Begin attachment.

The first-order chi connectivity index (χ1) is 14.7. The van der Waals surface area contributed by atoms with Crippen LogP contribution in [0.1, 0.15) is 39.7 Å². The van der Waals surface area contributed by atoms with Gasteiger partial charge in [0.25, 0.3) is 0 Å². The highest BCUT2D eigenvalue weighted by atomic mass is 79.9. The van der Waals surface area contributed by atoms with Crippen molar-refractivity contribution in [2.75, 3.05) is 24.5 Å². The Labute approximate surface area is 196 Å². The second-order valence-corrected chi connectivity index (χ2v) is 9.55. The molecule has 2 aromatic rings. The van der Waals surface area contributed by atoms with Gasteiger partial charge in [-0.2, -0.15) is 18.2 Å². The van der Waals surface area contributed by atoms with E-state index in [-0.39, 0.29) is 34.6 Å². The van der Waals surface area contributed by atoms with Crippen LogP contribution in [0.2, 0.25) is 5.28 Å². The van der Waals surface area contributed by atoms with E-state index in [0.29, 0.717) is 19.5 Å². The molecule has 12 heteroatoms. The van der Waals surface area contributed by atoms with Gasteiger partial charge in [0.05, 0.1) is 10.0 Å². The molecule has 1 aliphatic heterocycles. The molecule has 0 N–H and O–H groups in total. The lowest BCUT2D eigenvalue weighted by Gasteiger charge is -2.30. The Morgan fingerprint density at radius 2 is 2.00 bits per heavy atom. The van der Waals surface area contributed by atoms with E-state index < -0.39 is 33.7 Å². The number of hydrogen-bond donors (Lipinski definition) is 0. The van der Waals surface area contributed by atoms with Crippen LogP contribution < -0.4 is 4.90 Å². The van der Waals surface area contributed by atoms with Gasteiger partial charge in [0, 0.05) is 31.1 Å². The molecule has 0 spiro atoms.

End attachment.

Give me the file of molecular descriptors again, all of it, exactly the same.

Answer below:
The first-order chi connectivity index (χ1) is 14.7. The van der Waals surface area contributed by atoms with Crippen LogP contribution in [0.1, 0.15) is 39.7 Å². The van der Waals surface area contributed by atoms with Gasteiger partial charge in [0.25, 0.3) is 0 Å². The highest BCUT2D eigenvalue weighted by atomic mass is 79.9. The van der Waals surface area contributed by atoms with Crippen molar-refractivity contribution in [2.75, 3.05) is 24.5 Å². The Labute approximate surface area is 196 Å². The second-order valence-corrected chi connectivity index (χ2v) is 9.55. The molecule has 2 aromatic rings. The van der Waals surface area contributed by atoms with Gasteiger partial charge in [-0.2, -0.15) is 18.2 Å². The van der Waals surface area contributed by atoms with E-state index in [-0.39, 0.29) is 34.6 Å². The van der Waals surface area contributed by atoms with Crippen LogP contribution in [0.2, 0.25) is 5.28 Å². The van der Waals surface area contributed by atoms with E-state index in [0.29, 0.717) is 19.5 Å². The molecule has 12 heteroatoms. The van der Waals surface area contributed by atoms with Gasteiger partial charge in [0.05, 0.1) is 10.0 Å². The molecule has 1 aliphatic heterocycles. The molecule has 0 N–H and O–H groups in total. The lowest BCUT2D eigenvalue weighted by Gasteiger charge is -2.30. The Morgan fingerprint density at radius 2 is 2.00 bits per heavy atom. The van der Waals surface area contributed by atoms with E-state index < -0.39 is 33.7 Å². The number of hydrogen-bond donors (Lipinski definition) is 0. The van der Waals surface area contributed by atoms with Crippen LogP contribution < -0.4 is 4.90 Å². The van der Waals surface area contributed by atoms with Gasteiger partial charge in [0, 0.05) is 31.1 Å². The molecule has 0 spiro atoms.